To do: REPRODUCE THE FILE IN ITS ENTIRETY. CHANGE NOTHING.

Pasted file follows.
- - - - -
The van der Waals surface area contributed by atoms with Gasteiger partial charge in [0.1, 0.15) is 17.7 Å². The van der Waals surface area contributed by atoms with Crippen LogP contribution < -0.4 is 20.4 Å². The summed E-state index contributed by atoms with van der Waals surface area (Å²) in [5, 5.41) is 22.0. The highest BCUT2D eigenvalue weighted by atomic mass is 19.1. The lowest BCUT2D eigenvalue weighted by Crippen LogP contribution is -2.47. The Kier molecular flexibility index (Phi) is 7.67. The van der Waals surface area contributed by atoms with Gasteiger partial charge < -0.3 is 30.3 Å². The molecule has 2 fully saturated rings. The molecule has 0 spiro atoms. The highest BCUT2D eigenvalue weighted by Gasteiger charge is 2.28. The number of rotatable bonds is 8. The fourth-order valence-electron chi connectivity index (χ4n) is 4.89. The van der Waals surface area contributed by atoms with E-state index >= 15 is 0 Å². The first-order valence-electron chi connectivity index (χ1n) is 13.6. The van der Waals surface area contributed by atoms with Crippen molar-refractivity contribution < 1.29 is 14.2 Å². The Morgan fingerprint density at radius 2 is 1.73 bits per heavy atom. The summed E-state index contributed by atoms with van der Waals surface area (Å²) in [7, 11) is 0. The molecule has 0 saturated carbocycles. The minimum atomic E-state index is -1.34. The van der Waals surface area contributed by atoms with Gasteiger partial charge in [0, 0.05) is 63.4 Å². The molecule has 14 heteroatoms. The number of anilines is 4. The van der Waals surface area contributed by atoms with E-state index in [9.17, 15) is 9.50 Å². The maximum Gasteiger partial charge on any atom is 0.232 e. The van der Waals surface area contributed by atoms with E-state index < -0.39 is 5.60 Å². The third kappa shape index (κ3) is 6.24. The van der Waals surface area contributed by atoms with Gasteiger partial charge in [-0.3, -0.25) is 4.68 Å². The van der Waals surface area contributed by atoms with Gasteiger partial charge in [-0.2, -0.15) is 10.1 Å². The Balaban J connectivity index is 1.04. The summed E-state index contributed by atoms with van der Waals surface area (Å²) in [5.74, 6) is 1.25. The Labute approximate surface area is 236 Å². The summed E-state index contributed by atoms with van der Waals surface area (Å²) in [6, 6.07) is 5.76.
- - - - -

The van der Waals surface area contributed by atoms with Gasteiger partial charge in [0.1, 0.15) is 17.7 Å². The van der Waals surface area contributed by atoms with Crippen LogP contribution < -0.4 is 20.4 Å². The summed E-state index contributed by atoms with van der Waals surface area (Å²) in [5, 5.41) is 22.0. The highest BCUT2D eigenvalue weighted by atomic mass is 19.1. The lowest BCUT2D eigenvalue weighted by Crippen LogP contribution is -2.47. The Kier molecular flexibility index (Phi) is 7.67. The van der Waals surface area contributed by atoms with Gasteiger partial charge < -0.3 is 30.3 Å². The molecule has 2 fully saturated rings. The molecule has 0 spiro atoms. The highest BCUT2D eigenvalue weighted by Gasteiger charge is 2.28. The number of rotatable bonds is 8. The fourth-order valence-electron chi connectivity index (χ4n) is 4.89. The van der Waals surface area contributed by atoms with E-state index >= 15 is 0 Å². The first-order valence-electron chi connectivity index (χ1n) is 13.6. The van der Waals surface area contributed by atoms with Crippen molar-refractivity contribution < 1.29 is 14.2 Å². The Morgan fingerprint density at radius 2 is 1.73 bits per heavy atom. The summed E-state index contributed by atoms with van der Waals surface area (Å²) in [7, 11) is 0. The molecule has 0 saturated carbocycles. The minimum atomic E-state index is -1.34. The van der Waals surface area contributed by atoms with Gasteiger partial charge in [0, 0.05) is 63.4 Å². The molecule has 14 heteroatoms. The number of anilines is 4. The van der Waals surface area contributed by atoms with E-state index in [9.17, 15) is 9.50 Å². The maximum Gasteiger partial charge on any atom is 0.232 e. The van der Waals surface area contributed by atoms with E-state index < -0.39 is 5.60 Å². The third kappa shape index (κ3) is 6.24. The van der Waals surface area contributed by atoms with Gasteiger partial charge in [-0.3, -0.25) is 4.68 Å². The van der Waals surface area contributed by atoms with Gasteiger partial charge in [-0.2, -0.15) is 10.1 Å². The Balaban J connectivity index is 1.04. The summed E-state index contributed by atoms with van der Waals surface area (Å²) in [5.74, 6) is 1.25. The Labute approximate surface area is 236 Å². The summed E-state index contributed by atoms with van der Waals surface area (Å²) in [6, 6.07) is 5.76.